Sam Allardyce for Sunderland? Harry Redknapp? Harry Houdini?
The list of potential Black Cats saviours is not lengthy and one of the above has been dead for 90 years.
Sunderland need saving, that’s for sure, given they are already eight points shy of safety. With a quarter of the season already gone, the future is not bright.
Would Big Sam come back anyway even if asked?
He turned it around last season, albeit from a slightly better position, but he had better players at his disposal.
Allardyce may well look at the table, the injury list, the prospects and just think to himself ‘thanks, but no thanks’. You could not blame him.
Who else is there?
Ryan Giggs has had his name bandied around and for all he’d carry great respect for his playing career, his management experience has been limited to a few matches in charge of Manchester United, ironically after Moyes was sacked, and a comfy chair in the Old Trafford dug out next to Louis van Gaal.
Giggs would be a huge risk and, like Allardyce, would he take it in the position the Black Cats are in? Even the man from Del Monte wouldn’t say yes.
The best thing Sunderland could do in these circumstances is for someone very high up the ladder coming out and say “David Moyes is our manager today and will be our manager in November 2017. It might not be pleasant to watch at the moment, but please stay behind him and the players.”
Martin Bain hinted heavily in his recent interview on the club’s website that Moyes is here for the long term. Now it is surely an opportunity for him to say so in black and white, if the red and white nation forgive the choice of phrase.
Bain has made all the right noises, here are the telling words from that interview.
“We have to now look forward,” he said on www.safc.com.
“From both our perspectives it’s very much about re-building.
“Fundamentally, the biggest message I’d like to get across to those who work here and to our fans, is that we want to get back to basics.
“Sunderland is a football club that has to be synonymous with its North-East identity, the fans want that from their club.
“Without being disparaging to anything that’s gone before, it’s probably lost its identity, it’s maybe tried to be something that it’s not so now it’s a case of let’s do the basics correctly, build and then take a more longer term approach.”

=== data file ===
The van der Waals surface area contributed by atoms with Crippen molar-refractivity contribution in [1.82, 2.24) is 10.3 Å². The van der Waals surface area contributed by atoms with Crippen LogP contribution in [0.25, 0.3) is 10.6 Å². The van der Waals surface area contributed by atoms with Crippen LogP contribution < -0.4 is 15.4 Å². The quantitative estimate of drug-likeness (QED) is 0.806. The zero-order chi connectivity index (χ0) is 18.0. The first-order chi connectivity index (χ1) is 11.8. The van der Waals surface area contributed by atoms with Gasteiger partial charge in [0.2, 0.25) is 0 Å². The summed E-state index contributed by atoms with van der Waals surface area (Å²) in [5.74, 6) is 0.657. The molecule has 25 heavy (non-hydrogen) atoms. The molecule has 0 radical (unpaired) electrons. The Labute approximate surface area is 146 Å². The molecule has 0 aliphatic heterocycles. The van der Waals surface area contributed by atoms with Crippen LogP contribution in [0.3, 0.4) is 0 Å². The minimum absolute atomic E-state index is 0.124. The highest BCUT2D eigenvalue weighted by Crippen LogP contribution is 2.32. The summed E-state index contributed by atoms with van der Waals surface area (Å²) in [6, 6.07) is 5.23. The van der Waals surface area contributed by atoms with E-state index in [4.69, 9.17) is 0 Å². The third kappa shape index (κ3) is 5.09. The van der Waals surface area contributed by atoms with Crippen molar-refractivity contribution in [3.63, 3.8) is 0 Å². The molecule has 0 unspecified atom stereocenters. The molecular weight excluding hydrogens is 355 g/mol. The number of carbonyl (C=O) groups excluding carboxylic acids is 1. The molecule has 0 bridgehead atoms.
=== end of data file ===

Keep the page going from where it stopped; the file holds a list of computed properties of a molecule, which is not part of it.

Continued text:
Sunderland have played Russian Roulette for too long and this could be the season when the unthinkable, unpalatable happens.
They have certainly done to death the short-term solution – ‘the team is struggling and may get relegated so let’s sack the manager’.
Steve Bruce, Martin O’Neill, Paolo Di Canio, Gus Poyet and Dick Advocaat have all come and gone with various degrees of success, or not, and Big Sam looked the man until England called.
Has the policy kept Sunderland in the Premier League? Owner Ellis Short could argue it has.
But has it made the club better or stronger? You could find no-one to answer yes to that. The decay has been frightening and that has come from constant change.
Fans have not turned on Moyes, publicly anyway, and the away support continue to sing his name. While there is understandable dissatisfaction of sitting through defeat after defeat, there has to be a realisation that sticking plasters over gaping wounds won’t solve anything.
Moyes may not be pulling up any trees at the present time, but it’s only three years, not 33, since he was Britain’s top manager, prised from his beloved Everton to become Man United boss.
Don’t look at his Old Trafford record, not that it is that bad, view his years at Goodison where he lost just 120 of his 426 matches.
It’s not just his won, drawn, lost figures, it’s the manner he developed and progressed young talent, the way he created a club-team-fans bond.
He spent a week or three in the relegation zone on Merseyside yet transformed a club going backwards into a Premier League force.
Moyes may be getting pilloried from all sides, but he’s not going to walk away from Wearside after three months. He’s had to work so far with one hand tied behind his back due to an unsatisfactory transfer window and an horrific injury list.
The Scot, it is understood, has been the first choice of Mr Short for a number of years, so now will the owner stick to his hunch?
On the field, it looks a desperate situation, though it has to be said not impossible, not yet anyway, there are 84 points on offer and the Black Cats need another 34-plus.
Sunderland need stability if they are to grow back to where they feel they belong and they need to be brave and say they believe they have the man to do it.